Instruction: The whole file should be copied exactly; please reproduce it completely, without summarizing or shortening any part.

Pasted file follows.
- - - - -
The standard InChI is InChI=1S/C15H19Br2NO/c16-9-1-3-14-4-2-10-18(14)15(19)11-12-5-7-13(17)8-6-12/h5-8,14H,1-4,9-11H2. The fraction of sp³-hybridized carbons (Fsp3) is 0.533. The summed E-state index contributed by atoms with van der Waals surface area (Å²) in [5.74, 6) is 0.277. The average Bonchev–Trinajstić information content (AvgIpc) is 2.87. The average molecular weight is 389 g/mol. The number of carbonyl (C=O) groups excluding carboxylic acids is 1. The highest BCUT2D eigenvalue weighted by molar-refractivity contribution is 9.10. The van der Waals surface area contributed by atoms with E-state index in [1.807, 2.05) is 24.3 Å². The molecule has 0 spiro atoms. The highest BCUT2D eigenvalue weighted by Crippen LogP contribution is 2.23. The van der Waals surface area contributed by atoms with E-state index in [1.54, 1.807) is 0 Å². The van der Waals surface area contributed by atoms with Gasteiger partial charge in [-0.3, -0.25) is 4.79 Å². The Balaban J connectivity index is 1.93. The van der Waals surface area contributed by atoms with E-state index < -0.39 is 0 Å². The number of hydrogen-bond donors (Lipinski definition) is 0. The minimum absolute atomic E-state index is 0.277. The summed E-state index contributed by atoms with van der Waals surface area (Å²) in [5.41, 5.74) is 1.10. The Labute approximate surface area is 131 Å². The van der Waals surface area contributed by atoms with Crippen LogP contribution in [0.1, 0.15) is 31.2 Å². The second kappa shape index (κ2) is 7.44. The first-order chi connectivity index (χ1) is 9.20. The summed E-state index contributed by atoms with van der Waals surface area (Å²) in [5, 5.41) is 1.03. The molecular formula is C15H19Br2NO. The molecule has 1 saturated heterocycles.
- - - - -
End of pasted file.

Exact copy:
The standard InChI is InChI=1S/C15H19Br2NO/c16-9-1-3-14-4-2-10-18(14)15(19)11-12-5-7-13(17)8-6-12/h5-8,14H,1-4,9-11H2. The fraction of sp³-hybridized carbons (Fsp3) is 0.533. The summed E-state index contributed by atoms with van der Waals surface area (Å²) in [5.74, 6) is 0.277. The average Bonchev–Trinajstić information content (AvgIpc) is 2.87. The average molecular weight is 389 g/mol. The number of carbonyl (C=O) groups excluding carboxylic acids is 1. The highest BCUT2D eigenvalue weighted by molar-refractivity contribution is 9.10. The van der Waals surface area contributed by atoms with E-state index in [1.807, 2.05) is 24.3 Å². The molecule has 0 spiro atoms. The highest BCUT2D eigenvalue weighted by Crippen LogP contribution is 2.23. The van der Waals surface area contributed by atoms with E-state index in [1.54, 1.807) is 0 Å². The van der Waals surface area contributed by atoms with Gasteiger partial charge in [-0.3, -0.25) is 4.79 Å². The Balaban J connectivity index is 1.93. The van der Waals surface area contributed by atoms with E-state index < -0.39 is 0 Å². The number of hydrogen-bond donors (Lipinski definition) is 0. The minimum absolute atomic E-state index is 0.277. The summed E-state index contributed by atoms with van der Waals surface area (Å²) in [5.41, 5.74) is 1.10. The Labute approximate surface area is 131 Å². The van der Waals surface area contributed by atoms with Crippen LogP contribution in [0.1, 0.15) is 31.2 Å². The second kappa shape index (κ2) is 7.44. The first-order chi connectivity index (χ1) is 9.20. The summed E-state index contributed by atoms with van der Waals surface area (Å²) in [5, 5.41) is 1.03. The molecular formula is C15H19Br2NO. The molecule has 1 saturated heterocycles.